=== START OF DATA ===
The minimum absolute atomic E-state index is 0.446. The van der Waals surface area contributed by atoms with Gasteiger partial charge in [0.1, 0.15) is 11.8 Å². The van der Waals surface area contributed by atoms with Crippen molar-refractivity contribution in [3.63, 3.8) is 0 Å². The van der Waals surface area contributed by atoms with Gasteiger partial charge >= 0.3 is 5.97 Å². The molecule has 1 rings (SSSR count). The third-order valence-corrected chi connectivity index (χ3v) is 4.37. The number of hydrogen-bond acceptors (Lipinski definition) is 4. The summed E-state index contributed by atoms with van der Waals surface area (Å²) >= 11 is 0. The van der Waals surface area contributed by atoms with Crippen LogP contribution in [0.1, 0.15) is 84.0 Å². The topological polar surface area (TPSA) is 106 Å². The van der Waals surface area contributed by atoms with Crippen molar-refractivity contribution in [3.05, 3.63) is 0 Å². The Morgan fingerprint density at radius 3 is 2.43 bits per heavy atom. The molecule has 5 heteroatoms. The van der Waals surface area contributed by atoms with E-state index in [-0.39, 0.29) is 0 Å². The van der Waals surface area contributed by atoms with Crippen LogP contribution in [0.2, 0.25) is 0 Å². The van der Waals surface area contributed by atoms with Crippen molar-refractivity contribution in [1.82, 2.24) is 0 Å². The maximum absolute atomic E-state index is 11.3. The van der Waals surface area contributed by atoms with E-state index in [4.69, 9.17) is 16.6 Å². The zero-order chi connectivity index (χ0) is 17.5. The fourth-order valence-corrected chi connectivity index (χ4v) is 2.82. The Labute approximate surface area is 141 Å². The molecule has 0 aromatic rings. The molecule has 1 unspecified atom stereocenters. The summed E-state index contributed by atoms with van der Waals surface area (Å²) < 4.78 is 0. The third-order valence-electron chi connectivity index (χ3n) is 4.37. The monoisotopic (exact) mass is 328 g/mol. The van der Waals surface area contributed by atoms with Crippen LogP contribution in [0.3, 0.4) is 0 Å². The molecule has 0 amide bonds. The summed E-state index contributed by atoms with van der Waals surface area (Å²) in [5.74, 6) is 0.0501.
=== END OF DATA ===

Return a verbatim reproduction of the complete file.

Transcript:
The minimum absolute atomic E-state index is 0.446. The van der Waals surface area contributed by atoms with Gasteiger partial charge in [0.1, 0.15) is 11.8 Å². The van der Waals surface area contributed by atoms with Crippen molar-refractivity contribution in [3.63, 3.8) is 0 Å². The van der Waals surface area contributed by atoms with Gasteiger partial charge >= 0.3 is 5.97 Å². The molecule has 1 rings (SSSR count). The third-order valence-corrected chi connectivity index (χ3v) is 4.37. The number of hydrogen-bond acceptors (Lipinski definition) is 4. The summed E-state index contributed by atoms with van der Waals surface area (Å²) >= 11 is 0. The van der Waals surface area contributed by atoms with Crippen LogP contribution in [0.1, 0.15) is 84.0 Å². The topological polar surface area (TPSA) is 106 Å². The van der Waals surface area contributed by atoms with Crippen molar-refractivity contribution in [3.05, 3.63) is 0 Å². The Morgan fingerprint density at radius 3 is 2.43 bits per heavy atom. The molecule has 5 heteroatoms. The van der Waals surface area contributed by atoms with E-state index in [-0.39, 0.29) is 0 Å². The van der Waals surface area contributed by atoms with Crippen LogP contribution in [0.2, 0.25) is 0 Å². The van der Waals surface area contributed by atoms with Crippen molar-refractivity contribution in [1.82, 2.24) is 0 Å². The maximum absolute atomic E-state index is 11.3. The van der Waals surface area contributed by atoms with E-state index in [4.69, 9.17) is 16.6 Å². The zero-order chi connectivity index (χ0) is 17.5. The fourth-order valence-corrected chi connectivity index (χ4v) is 2.82. The Labute approximate surface area is 141 Å². The molecule has 0 aromatic rings. The molecule has 1 unspecified atom stereocenters. The summed E-state index contributed by atoms with van der Waals surface area (Å²) < 4.78 is 0. The third-order valence-electron chi connectivity index (χ3n) is 4.37. The monoisotopic (exact) mass is 328 g/mol. The van der Waals surface area contributed by atoms with Crippen LogP contribution in [0.3, 0.4) is 0 Å². The molecule has 0 amide bonds. The summed E-state index contributed by atoms with van der Waals surface area (Å²) in [5.74, 6) is 0.0501.